At the end of the fall in 2007, Con Edison suddenly started cutting trees to the ground – tons of them.  The sound of the highway became much louder on our property and was quite noticeable to our friends and neighbors.  It was a disruption to the enjoyment of our outdoor area during the summer. Suddenly, for the first time, we could see the highway and people commented that they could see us on our deck from the Sprain. The enjoyment of our outdoor sanctuary was greatly affected by this reduction in privacy, as well as the visual and auditory impact.  

This change was hard to come to terms with, but we were convinced by Con Edison that this was a one-time aggressive cutting and we could look forward to the beautiful and lush low-lying growth that would now be encouraged, along with its associated wildlife.  This did not happen, as their application of herbicides and further trimming continued.  The highway sounds became harder and harder to deal with.

Last week, and without due notice, Cons Edison clear cut the entire wooded area behind our house and all along the Catskill Aqueduct.  The sounds of the highway now are intolerable – even in the house with all of the windows closed for the cold weather.  It is a struggle to have a conversation anywhere outside our house and loud voices need to be used in order to be heard.  If you’ve ever changed a tire on the side of a highway you know what it sounds like to stand on our property.

The needless devastation to natural habitat is heartbreaking and inexcusable; the view of each and every car driving on the Sprain Brook Parkway is offensive (not to mention the total loss of privacy); and, the property values of our home and those of our neighbors have been reduced.  The most salient issue for us right now is that we cannot find respite from the constant reminder of what was done because of the auditory assault of the sounds from the road cannot be drowned out, even inside the sanctity of our house - and even with a white noise machine running.

Con Edison has refused to provide any of the paperwork that justifies this type of radical “maintenance.”  They outright lied to us and our neighbors when they were repeatedly asked if the intent was to clear-cut the trees.  They have cut down healthy, low growing trees, old and stable trees, and continue to insist that they are cutting only tall, fast growing trees.  The real situation is that they have cut down all trees, regardless of species, all along their right-of-way.  They are continuing to do this type of cutting all along the power lines, with no fair warning to the towns or the neighboring property owners.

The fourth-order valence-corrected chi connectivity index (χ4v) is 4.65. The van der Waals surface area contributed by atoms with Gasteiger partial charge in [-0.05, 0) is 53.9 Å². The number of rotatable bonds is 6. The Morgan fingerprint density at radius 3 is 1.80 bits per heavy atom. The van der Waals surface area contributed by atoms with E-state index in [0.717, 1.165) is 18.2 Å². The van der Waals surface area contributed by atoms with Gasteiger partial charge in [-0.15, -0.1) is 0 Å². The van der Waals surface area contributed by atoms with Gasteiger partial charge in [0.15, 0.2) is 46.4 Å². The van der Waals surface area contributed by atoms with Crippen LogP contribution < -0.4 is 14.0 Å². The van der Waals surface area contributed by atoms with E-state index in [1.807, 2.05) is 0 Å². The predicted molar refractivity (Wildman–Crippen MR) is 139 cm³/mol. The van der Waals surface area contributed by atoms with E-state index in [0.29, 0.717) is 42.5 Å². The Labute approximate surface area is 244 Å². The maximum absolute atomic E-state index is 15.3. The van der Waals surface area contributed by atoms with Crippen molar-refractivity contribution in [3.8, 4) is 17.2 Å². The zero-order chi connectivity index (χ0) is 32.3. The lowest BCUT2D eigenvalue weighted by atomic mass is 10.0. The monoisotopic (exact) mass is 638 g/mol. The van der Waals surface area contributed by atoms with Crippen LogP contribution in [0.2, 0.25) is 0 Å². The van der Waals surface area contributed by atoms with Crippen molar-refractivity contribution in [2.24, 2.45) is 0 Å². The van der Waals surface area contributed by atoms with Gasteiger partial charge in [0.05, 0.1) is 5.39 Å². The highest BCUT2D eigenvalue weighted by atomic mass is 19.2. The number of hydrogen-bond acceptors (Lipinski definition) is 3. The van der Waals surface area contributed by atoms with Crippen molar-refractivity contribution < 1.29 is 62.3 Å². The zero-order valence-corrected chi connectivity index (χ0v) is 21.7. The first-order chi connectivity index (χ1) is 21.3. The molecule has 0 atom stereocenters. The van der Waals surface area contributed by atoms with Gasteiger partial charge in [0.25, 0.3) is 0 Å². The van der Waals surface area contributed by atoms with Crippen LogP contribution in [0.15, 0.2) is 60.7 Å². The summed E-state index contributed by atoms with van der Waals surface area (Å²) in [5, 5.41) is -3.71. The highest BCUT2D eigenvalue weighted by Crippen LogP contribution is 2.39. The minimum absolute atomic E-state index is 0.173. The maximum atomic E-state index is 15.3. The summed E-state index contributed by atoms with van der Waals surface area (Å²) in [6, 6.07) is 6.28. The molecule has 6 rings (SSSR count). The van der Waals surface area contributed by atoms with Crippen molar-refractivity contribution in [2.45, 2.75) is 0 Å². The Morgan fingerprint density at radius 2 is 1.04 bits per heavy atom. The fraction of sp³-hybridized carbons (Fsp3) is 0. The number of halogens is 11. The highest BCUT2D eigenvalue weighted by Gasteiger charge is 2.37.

Con Edison has justified their cutting by using high emotional-response phrases such as, "power outage," "safe power transmission,” and, "access to the lines."  The reality is that an unimaginable amount of trees have been cut that have absolutely nothing to do with any of these scare-tactic phrases.  

Con Edison has continuously stated on record (e.g. news programs, newspapers) that falling trees were the cause of the 2003 blackout and other major blackouts.  This is pure deception.  According to the Final Report on the August 14, 2003 Blackout in the U.S. and Canada (conducted by U.S./Canada Power System Outage Task Force), tree contact by a transmission line did occur and caused a line to trip on August 14.  However, the contact was between a low-sagging, overloaded transmission line and a tree on a right-of-way that was not maintained.  This tree contact was not the first occurrence of a long sequence of events (which included mismanagement of systems and human error, among other things) that caused the blackout in 2003.  In fact, according to the report, “…system modeling by the investigation team has shown that this outage [caused by tree contact] did not cause the subsequent events in northern Ohio that led to the blackout.”

The report discusses the causes of all of the major blackouts in the U.S. for the past 40 years or so.  In the few cases where trees were involved in major blackouts, sagging, overloaded transmission lines caused contact with trees that were on improperly maintained rights-of-way.  Since we’ve lived alongside of it, the Catskill Aqueduct has been thoroughly maintained, therefore would not pose a problem.

It is important to point out that trees and branches falling onto local distribution lines are a tremendous contributor to the cause of local blackouts.  Distribution lines are the lines along the road that bring electricity right to our homes.  This is a completely different maintenance issue than that of the high voltage transmission lines.

The massacred trees – some of them very old – cannot be brought back; it is too late for them.  But, we are asking for restitution.  We need a sound barrier to be built along the Sprain Brook Parkway to reduce the overwhelming noise, to reduce the air pollution and highway dust in our houses, and to restore the privacy that was lost with the felling of the trees.  Con Edison should absorb the cost of this, since they caused the problems here.  In addition, Con Edison should be required to replant low-growing trees where they have devastated residents’ quality of life and the natural habitat of the wildlife that was here.

Kristina Cascone-Bracken